Cleft Gene Bank to welcome a Royal visitor
Press release issued: 23 October 2013
The world’s largest ever cleft lip and palate research programme was launched last year and HRH The Countess of Wessex GCVO, as Patron of the Healing Foundation, will visit the Healing Foundation Cleft Gene Bank and Birth Cohort Study at the University of Bristol today, Wednesday 23 October.
Cleft is one of the most common congenital abnormalities in the world, affecting 1,200 children born in the UK every year - but little is known about its causes, with opinion divided on best treatments.
The five-year UK research programme, costing £11 million and known as the ‘Cleft Collective’, is the biggest single investment in cleft research anywhere in the world. The Healing Foundation, the country’s leading disfigurement research charity is providing £5 million towards the project, with additional funding from the University of Bristol and NHS partners. Beauty therapy training body VTCT is underpinning the work with a £2 million donation as part of the Healing Foundation contribution.
The University of Bristol has set-up the largest DNA gene bank of its kind, as part of the research programme. Its aim is to collect DNA from all cleft children and their families born in the UK and follow their development through to adulthood.
Professor Jonathan Sandy, lead researcher for the Bristol gene bank and Head of the University of Bristol’s School of Oral and Dental Sciences, said: “We are delighted to welcome HRH The Countess of Wessex to the Cleft Gene Bank.”
“Children born with cleft often face unique challenges. These include speech and language issues, educational difficulties and broader health concerns. We do not know if these problems are caused by the genes that may be responsible for cleft or by other factors, such as lifestyle or ‘environmental’ factors.
“This study will help answer these important questions and develop our understanding about how we can help children to adapt positively to having a cleft as they grow up. It could also solve the ultimate mystery of what causes cleft in the first place.”
Brendan Eley, Chief Executive of the Healing Foundation, added, “By visiting the Healing Foundation Gene Bank and Cohort Study, HRH The Countess of Wessex is signalling her strong support for our world leading programme of cleft research.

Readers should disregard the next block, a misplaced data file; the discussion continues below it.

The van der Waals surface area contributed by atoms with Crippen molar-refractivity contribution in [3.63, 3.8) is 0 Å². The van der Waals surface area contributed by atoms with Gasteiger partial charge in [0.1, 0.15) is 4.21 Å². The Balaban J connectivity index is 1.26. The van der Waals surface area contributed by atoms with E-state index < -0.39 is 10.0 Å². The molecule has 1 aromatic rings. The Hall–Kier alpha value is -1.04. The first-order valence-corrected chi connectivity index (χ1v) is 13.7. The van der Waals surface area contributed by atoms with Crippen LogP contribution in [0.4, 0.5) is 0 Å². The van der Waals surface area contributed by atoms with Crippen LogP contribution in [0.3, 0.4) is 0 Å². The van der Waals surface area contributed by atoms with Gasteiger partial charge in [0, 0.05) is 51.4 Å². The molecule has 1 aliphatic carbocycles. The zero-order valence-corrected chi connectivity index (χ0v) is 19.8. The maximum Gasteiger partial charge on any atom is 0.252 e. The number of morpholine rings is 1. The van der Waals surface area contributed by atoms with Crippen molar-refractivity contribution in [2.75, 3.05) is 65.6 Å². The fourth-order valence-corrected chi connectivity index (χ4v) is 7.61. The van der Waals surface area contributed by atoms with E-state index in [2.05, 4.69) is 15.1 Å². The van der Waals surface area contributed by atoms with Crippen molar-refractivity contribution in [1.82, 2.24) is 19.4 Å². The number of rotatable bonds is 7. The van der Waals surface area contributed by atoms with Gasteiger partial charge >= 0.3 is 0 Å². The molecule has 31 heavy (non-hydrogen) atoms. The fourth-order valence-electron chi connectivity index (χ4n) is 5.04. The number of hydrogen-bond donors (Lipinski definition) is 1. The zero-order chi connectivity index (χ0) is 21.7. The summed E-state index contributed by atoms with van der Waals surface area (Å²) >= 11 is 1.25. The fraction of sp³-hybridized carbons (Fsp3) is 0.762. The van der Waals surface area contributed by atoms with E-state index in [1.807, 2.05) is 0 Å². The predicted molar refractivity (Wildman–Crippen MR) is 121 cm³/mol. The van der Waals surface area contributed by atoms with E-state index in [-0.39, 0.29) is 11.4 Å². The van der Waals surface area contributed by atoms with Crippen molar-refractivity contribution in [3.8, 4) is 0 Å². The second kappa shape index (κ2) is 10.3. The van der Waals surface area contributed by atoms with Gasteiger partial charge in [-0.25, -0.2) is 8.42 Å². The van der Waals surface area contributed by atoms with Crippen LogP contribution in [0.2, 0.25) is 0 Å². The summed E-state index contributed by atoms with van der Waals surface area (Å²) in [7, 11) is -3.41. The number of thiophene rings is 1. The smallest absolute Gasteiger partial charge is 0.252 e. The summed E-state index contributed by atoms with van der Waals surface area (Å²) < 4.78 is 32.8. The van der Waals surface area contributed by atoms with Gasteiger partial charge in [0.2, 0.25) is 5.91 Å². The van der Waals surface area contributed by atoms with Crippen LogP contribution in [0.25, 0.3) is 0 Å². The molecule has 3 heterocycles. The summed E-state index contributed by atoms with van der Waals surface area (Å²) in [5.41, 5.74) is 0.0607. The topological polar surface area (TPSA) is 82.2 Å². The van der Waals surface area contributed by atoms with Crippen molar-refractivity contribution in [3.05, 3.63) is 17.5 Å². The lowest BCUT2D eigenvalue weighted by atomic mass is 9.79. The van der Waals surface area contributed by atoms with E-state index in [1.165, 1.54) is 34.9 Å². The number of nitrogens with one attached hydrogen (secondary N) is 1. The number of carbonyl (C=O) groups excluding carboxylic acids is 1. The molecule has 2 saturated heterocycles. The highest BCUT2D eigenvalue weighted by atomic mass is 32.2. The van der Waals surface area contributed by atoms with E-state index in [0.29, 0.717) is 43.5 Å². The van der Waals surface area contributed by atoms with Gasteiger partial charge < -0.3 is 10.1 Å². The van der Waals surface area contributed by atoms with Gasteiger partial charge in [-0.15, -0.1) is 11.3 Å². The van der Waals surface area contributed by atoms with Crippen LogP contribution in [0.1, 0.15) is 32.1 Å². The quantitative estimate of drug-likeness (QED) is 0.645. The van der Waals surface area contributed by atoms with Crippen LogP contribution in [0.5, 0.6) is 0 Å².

“It is a great chance for the researchers, families and funders who are contributing to this ground-breaking work to hear from the Healing Foundation’s Patron, how much their efforts are appreciated and valued.”
Following their baby’s diagnosis of cleft, parents often ask three common questions: What caused my child’s cleft? What are the best treatments for my child? Will my child be OK as he/she grows up?
In order to answer these questions, a team of researchers based in Bristol are recruiting more than 3,000 children and their families into a Birth Cohort Study and a Five-Year-Old Cohort Study of children born with cleft lip and/or palate.
Families are being asked to join the study either after they receive a diagnosis or at their five-year-audit clinic. Families will be asked to provide biological samples, such as saliva, and to complete questionnaires at appropriate time points.
Since August 2013, the research team has been recruiting families into the study, with the help of NHS Cleft Teams throughout the UK.
The Universities of Bristol and Manchester are leading the Cleft Collective programme, in partnership with UWE Bristol, Central Manchester University Hospitals NHS Foundation Trust and the NIHR Medicines for Children Research Network Clinical Trials Unit at the University of Liverpool.
Families who would like to take part in this research or would like more information, should go to cleftcollective.org.uk/
Further informationAbout The Healing Foundation
The Healing Foundation is the UK’s leading disfigurement research charity championing the cause of people living with altered appearance and visible loss of function.
Other current investments by the Healing Foundation include over £3 million towards burns research, £5 million towards tissue regenerative medicine and a new £500,000 centre for hand surgery research.